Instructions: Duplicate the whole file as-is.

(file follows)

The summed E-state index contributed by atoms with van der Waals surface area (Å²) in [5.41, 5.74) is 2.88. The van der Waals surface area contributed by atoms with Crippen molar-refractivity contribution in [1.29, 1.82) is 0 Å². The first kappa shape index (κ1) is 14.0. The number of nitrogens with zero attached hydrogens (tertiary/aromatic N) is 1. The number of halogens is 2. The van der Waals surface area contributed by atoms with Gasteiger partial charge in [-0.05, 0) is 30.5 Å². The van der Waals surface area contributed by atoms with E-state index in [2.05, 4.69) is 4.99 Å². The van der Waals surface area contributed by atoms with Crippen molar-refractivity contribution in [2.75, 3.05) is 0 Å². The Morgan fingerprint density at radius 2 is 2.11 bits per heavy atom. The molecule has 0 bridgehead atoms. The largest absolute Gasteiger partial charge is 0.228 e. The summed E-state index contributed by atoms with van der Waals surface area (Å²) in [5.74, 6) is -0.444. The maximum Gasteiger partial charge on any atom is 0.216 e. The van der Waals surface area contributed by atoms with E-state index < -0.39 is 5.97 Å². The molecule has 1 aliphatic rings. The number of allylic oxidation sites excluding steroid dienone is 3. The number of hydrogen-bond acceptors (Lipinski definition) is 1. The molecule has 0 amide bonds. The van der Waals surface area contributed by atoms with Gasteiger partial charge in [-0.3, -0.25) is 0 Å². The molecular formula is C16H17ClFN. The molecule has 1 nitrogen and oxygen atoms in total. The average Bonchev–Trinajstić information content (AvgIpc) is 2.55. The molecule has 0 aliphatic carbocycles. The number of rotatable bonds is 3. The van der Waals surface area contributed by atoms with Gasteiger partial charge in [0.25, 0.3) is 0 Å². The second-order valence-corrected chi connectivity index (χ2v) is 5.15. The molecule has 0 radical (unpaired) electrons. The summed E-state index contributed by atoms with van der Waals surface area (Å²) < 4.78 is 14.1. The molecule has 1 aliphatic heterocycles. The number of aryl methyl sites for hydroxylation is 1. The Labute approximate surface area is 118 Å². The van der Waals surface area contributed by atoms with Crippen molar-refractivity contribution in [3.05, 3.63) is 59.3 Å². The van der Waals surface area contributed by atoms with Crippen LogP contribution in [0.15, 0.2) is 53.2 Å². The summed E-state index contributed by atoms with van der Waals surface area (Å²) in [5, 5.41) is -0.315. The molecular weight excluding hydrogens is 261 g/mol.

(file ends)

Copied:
The summed E-state index contributed by atoms with van der Waals surface area (Å²) in [5.41, 5.74) is 2.88. The van der Waals surface area contributed by atoms with Crippen molar-refractivity contribution in [1.29, 1.82) is 0 Å². The first kappa shape index (κ1) is 14.0. The number of nitrogens with zero attached hydrogens (tertiary/aromatic N) is 1. The number of halogens is 2. The van der Waals surface area contributed by atoms with Gasteiger partial charge in [-0.05, 0) is 30.5 Å². The van der Waals surface area contributed by atoms with E-state index in [2.05, 4.69) is 4.99 Å². The van der Waals surface area contributed by atoms with Crippen molar-refractivity contribution in [2.75, 3.05) is 0 Å². The Morgan fingerprint density at radius 2 is 2.11 bits per heavy atom. The molecule has 0 bridgehead atoms. The largest absolute Gasteiger partial charge is 0.228 e. The summed E-state index contributed by atoms with van der Waals surface area (Å²) in [5.74, 6) is -0.444. The maximum Gasteiger partial charge on any atom is 0.216 e. The van der Waals surface area contributed by atoms with E-state index < -0.39 is 5.97 Å². The molecule has 1 aliphatic rings. The number of allylic oxidation sites excluding steroid dienone is 3. The number of hydrogen-bond acceptors (Lipinski definition) is 1. The molecule has 0 amide bonds. The van der Waals surface area contributed by atoms with Gasteiger partial charge in [-0.3, -0.25) is 0 Å². The molecular formula is C16H17ClFN. The molecule has 1 nitrogen and oxygen atoms in total. The average Bonchev–Trinajstić information content (AvgIpc) is 2.55. The molecule has 0 aliphatic carbocycles. The number of rotatable bonds is 3. The van der Waals surface area contributed by atoms with Gasteiger partial charge in [0.25, 0.3) is 0 Å². The second-order valence-corrected chi connectivity index (χ2v) is 5.15. The molecule has 0 radical (unpaired) electrons. The summed E-state index contributed by atoms with van der Waals surface area (Å²) < 4.78 is 14.1. The molecule has 1 aliphatic heterocycles. The number of aryl methyl sites for hydroxylation is 1. The Labute approximate surface area is 118 Å². The van der Waals surface area contributed by atoms with Crippen molar-refractivity contribution in [3.05, 3.63) is 59.3 Å². The van der Waals surface area contributed by atoms with Crippen LogP contribution in [0.15, 0.2) is 53.2 Å². The summed E-state index contributed by atoms with van der Waals surface area (Å²) in [5, 5.41) is -0.315. The molecular weight excluding hydrogens is 261 g/mol.